Does giving voters the facts on issues like the NHS change their views? Up to a pointby Bobby Duffy / April 17, 2005 / Leave a comment
In the run-up to the general election, surveys of British opinion have been showing a “perception gap” over public services—a divergence between the personal experience people report and their views of the trend in the quality of services generally. While they are likely to be satisfied with their local school or hospital, they regard the education system and the NHS as a whole more negatively.
This may be partly because of optimism—people (and companies) regularly expect their own economic prospects to be better than those for the country as a whole. But there is evidence to suggest that people have more negative views about broader social change than is justified by the facts. This may, in turn, be a function of the “bad news” bias of news values, at a time when more people depend exclusively on the news media for political information and are less likely to use other sources—such as trade unions, political parties or churches.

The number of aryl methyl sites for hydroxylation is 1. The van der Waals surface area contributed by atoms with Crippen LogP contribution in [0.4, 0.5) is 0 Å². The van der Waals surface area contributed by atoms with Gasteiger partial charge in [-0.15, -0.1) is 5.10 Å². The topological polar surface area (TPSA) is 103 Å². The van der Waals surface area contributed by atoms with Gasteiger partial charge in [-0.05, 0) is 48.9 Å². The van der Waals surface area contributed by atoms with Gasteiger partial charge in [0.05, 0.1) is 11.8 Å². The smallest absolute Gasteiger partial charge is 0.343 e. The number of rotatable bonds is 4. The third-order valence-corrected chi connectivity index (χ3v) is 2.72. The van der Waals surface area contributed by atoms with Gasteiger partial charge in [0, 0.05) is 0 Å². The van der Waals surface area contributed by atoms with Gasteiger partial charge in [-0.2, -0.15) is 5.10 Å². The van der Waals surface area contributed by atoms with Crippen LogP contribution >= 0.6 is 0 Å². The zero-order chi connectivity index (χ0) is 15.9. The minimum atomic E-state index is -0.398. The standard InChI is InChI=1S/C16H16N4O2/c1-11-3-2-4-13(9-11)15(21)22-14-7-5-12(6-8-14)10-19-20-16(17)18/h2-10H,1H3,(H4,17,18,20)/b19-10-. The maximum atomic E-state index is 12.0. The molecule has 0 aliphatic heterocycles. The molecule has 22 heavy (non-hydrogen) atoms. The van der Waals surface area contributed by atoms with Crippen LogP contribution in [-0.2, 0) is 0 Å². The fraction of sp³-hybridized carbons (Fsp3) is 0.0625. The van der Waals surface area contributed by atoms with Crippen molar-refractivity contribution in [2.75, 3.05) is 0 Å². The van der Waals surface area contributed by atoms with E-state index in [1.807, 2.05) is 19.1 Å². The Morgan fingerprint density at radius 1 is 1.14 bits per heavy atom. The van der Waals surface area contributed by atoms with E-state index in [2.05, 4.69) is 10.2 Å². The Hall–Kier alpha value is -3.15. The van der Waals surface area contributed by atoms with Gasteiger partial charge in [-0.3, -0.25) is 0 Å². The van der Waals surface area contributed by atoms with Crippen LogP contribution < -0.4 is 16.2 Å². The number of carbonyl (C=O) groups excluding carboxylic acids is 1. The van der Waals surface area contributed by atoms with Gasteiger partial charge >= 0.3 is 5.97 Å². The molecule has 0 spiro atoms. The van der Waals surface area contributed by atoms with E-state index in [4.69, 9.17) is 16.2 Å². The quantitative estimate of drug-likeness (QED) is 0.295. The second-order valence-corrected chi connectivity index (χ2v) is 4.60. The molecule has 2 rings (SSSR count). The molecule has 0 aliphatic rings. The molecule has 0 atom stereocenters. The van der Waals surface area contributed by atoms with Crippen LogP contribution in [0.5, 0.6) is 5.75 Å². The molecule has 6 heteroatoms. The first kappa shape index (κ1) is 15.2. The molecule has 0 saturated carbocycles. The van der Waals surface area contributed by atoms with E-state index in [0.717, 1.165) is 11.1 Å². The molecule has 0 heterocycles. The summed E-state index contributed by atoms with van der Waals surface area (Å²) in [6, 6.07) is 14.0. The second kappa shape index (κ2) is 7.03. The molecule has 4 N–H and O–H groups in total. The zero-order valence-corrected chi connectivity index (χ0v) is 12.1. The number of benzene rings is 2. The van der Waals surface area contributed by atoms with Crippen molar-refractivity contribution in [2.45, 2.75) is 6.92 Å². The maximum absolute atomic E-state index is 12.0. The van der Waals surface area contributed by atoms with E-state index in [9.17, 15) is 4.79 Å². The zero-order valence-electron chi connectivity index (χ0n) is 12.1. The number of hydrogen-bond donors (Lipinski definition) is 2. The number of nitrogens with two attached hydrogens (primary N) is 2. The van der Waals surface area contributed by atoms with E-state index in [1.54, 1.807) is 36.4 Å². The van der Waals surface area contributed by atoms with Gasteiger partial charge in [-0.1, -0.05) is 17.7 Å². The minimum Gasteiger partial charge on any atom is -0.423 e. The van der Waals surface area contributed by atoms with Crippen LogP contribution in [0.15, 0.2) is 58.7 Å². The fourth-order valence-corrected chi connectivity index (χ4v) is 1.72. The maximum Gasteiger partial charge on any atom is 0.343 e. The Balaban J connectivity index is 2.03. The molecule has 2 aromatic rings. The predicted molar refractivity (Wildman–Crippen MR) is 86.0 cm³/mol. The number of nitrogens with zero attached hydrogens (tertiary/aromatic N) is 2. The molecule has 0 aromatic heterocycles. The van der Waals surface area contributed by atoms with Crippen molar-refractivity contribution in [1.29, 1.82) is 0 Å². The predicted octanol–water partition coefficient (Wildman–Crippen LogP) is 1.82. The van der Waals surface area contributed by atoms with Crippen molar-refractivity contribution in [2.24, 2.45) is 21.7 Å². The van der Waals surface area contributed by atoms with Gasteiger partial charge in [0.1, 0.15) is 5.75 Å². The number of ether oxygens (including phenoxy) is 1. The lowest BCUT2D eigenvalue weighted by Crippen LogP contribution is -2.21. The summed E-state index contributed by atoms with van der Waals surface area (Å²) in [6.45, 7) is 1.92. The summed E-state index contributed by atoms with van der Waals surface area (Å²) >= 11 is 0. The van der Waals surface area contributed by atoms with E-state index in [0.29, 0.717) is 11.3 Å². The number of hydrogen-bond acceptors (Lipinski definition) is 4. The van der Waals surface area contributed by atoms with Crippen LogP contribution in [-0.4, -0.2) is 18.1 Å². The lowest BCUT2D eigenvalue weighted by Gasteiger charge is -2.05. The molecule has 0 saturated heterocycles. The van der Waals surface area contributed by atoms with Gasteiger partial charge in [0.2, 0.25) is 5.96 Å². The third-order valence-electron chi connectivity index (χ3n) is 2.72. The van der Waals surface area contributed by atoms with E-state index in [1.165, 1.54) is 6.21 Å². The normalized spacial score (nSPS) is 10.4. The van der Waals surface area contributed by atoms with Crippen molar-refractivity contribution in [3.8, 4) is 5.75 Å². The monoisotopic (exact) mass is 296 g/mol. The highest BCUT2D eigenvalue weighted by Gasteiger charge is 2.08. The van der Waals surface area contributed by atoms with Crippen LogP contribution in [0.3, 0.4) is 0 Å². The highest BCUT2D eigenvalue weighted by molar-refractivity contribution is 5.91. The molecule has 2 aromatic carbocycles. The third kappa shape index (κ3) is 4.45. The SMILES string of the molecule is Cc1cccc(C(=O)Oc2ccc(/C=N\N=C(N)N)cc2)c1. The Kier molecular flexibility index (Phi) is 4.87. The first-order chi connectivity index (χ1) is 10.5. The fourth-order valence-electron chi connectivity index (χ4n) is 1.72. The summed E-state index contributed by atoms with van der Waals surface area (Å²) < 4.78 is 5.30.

There is an identifiable correlation between on the one hand the amount and accuracy of the information available to people on political issues, and on the other their opinions about those issues. A recent example was the debate on student tuition fees last year, when surveys showed that those who were most familiar with the detail of the proposal were more likely to support it. Of those aware that there were no up-front fees, that interest rates on loans were very low and that students from poor families would not miss out, a large majority supported the scheme, compared with only three in ten overall.
However, successive polls by Mori in the run-up to last year’s referendum on an elected regional assembly in the northeast illustrate an opposite relationship between information and opinion. In February 2003, 59 per cent of residents said they supported the idea. By the summer of 2004, this had dropped to 39 per cent. By October those in favour had fallen to 29 per cent. And the actual poll in November showed only 22 per cent support. All along, opposition was strongest among those who claimed to be well informed on the issue—and that group could only have grown as the campaign and the publicity developed. The government is hoping that momentum in the referendum on the European constitution will go the other way, given that more knowledgeable people are at the moment more likely to…